Of course, rent is always relative to where you want to live. If you live in the heart of the city, honestly, it’s pretty much the same. I will say it’s cheaper for sure if you compare country to country. You cannot compare New York to Kuala Lumpur, right? (It) does not work that way but the closer you are to the city centre, prices tend to be very high and in a remote working situation, you don’t really need to be in the city center which is why I said that I will give you more factors next time when we talk a little bit more about this. 

But yes, food. I always think food is very important and ingredients are always great. So yeah, try to live in a place with a strong agricultural ecosystem. Life will be great, food be cheap and all these produce are so fresh, the grapes so nice, peaches so nice and yeah. Honestly, Singaporean ingredients are not the best, really. I have to give it to you guys. We have a very strict agricultural policy so a lot of the imports are very standard. We have a few standard suppliers and that’s why a lot of things start to taste the same. We can talk about this another time, but that is something that I will push for everybody. 

If you are exploring, working remotely, you try to go to a country with very serious agricultural ecosystem and there’ll be a lot of great produce. Of course, it will be seasonal but it will be awesome and fun and all that jazz.

With that, I think these are three big arc points that you should think about when you’re starting to explore geoarbitrage and remote working. How do you keep your job? How do you make sure that your finances are okay and where to look for? These are three very high level points and number one will be to make sure you build your trust with your current management and your team so that they can be more output-focused. Learn to draw boundaries so then you can really work remote. Help them be comfortable with you and also they need to be comfortable with this idea so then you can be anywhere.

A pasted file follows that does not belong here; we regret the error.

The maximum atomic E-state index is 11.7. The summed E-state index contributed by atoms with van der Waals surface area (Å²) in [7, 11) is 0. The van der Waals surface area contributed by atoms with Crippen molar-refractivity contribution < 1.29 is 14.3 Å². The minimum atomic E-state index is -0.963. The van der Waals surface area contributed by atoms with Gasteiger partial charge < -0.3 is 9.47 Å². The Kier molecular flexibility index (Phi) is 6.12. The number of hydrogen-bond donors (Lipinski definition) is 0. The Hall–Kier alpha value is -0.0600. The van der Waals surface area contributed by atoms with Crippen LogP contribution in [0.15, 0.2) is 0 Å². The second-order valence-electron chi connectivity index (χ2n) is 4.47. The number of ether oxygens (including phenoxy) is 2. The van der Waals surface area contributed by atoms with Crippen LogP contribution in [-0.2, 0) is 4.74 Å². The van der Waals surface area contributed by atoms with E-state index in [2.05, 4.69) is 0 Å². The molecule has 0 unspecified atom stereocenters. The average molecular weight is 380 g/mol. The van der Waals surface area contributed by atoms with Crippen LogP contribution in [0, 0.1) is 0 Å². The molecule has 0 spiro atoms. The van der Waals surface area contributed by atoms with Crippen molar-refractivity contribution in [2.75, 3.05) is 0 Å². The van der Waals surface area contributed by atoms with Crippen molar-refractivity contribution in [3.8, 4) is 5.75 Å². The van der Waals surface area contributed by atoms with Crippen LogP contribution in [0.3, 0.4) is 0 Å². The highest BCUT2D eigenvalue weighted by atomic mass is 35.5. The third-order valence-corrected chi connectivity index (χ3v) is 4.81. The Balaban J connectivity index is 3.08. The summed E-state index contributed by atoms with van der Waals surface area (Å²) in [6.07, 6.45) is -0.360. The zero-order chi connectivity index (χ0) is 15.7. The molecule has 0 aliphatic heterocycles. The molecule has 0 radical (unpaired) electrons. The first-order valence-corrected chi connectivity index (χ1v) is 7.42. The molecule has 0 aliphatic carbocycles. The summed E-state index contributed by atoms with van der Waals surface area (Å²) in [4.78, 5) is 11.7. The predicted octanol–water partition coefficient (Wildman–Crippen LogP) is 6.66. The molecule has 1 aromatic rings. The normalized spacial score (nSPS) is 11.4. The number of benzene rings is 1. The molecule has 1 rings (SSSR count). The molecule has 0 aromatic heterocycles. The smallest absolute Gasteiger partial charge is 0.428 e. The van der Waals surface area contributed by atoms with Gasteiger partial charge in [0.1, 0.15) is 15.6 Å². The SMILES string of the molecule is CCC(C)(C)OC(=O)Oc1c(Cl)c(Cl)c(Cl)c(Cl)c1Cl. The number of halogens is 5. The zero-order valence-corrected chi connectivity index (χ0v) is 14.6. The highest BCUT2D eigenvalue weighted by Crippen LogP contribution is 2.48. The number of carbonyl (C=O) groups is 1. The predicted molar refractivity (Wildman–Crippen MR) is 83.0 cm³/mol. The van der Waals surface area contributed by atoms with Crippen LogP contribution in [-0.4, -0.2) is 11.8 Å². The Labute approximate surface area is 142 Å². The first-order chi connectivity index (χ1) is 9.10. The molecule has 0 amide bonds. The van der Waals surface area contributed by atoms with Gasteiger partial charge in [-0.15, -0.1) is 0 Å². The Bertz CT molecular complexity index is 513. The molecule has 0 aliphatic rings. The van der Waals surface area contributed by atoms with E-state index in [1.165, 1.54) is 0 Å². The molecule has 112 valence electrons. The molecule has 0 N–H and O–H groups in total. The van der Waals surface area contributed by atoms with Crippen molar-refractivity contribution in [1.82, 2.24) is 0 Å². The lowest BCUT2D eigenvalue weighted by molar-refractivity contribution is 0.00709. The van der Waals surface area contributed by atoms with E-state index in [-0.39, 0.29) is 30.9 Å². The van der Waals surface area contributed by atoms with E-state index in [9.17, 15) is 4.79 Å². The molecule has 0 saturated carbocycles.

Number two is that you got to try to sell your skill set at a discount to multiple people. Of course, I’m not saying everybody should do it. If you have very strong finances, you don’t. But for a lot of people that are a bit younger, you still want to accumulate your wealth… hey, why not? Sell your skill set to more people, gives you more choices and a wider income source. That will be great. 

But of course, when on the big wide web of skills or the gig economy, you usually have to sell at a discount relative to what Singaporeans are comfortable with. You need recognize that. When I hire a Singaporean to do full time, there’s a lot of extra things that are packaged in it. When I just need a skill in particular, then I’m commoditizing the particular thing, let’s say editing photo, editing videos. This is a commodity so you’re competing with everybody else that can also edit photo, edit video, edits sound. Once something becomes commoditized, you have to be price competitive. This is something that is inevitable and we can talk about it the next time. 

Number three is I personally love to live in a place where they have a strong agriculture ecosystem because you get great produce at a very cheap price. I’ve named some of them and I think these major three points would be great for you to start entertaining the idea of remote working and if you want more, come to our Telegram group. Let me know and then yeah, we can talk more about it. I hope you learnt something useful today. See ya!

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Okay. So yeah… today, clearly you can tell I’m trying a new topic. It is a fast growing new topic in a sense that more and more people are entertaining it so I believe a lot of us are thinking about it and I want to talk about it because I think we cannot lie to ourselves that Singapore is pretty pricey relative to many other parts of the world and while a lot of us stay here so that we can get good pay and all that jazz, which is not bad, really, there are many other factors that people are entertaining these days about work and life and that’s why people want to do remote. There are a lot of good factors about it but also other things that you need to consider.

These are just three points to kickstart the conversation and as we go along, I will build more episodes around the idea of remote working and how to choose which city to stay, what are some things to look out for and all that jazz going forward for you guys. 

Next week, I’m going to talk a little bit more about escaping the rat race. Escaping the rat race is very sexy as an idea but I’m going to share with you the phases that you will go through as you go through this process of “escaping the rat race”. There are many things to entertain in this thing and I just want to throw all my thoughts in the fire… in a bonfire of randomness thoughts about escaping the rat race. I’m going to share with you a little bit more about the three phases that you will go through escaping the rat race. Take care!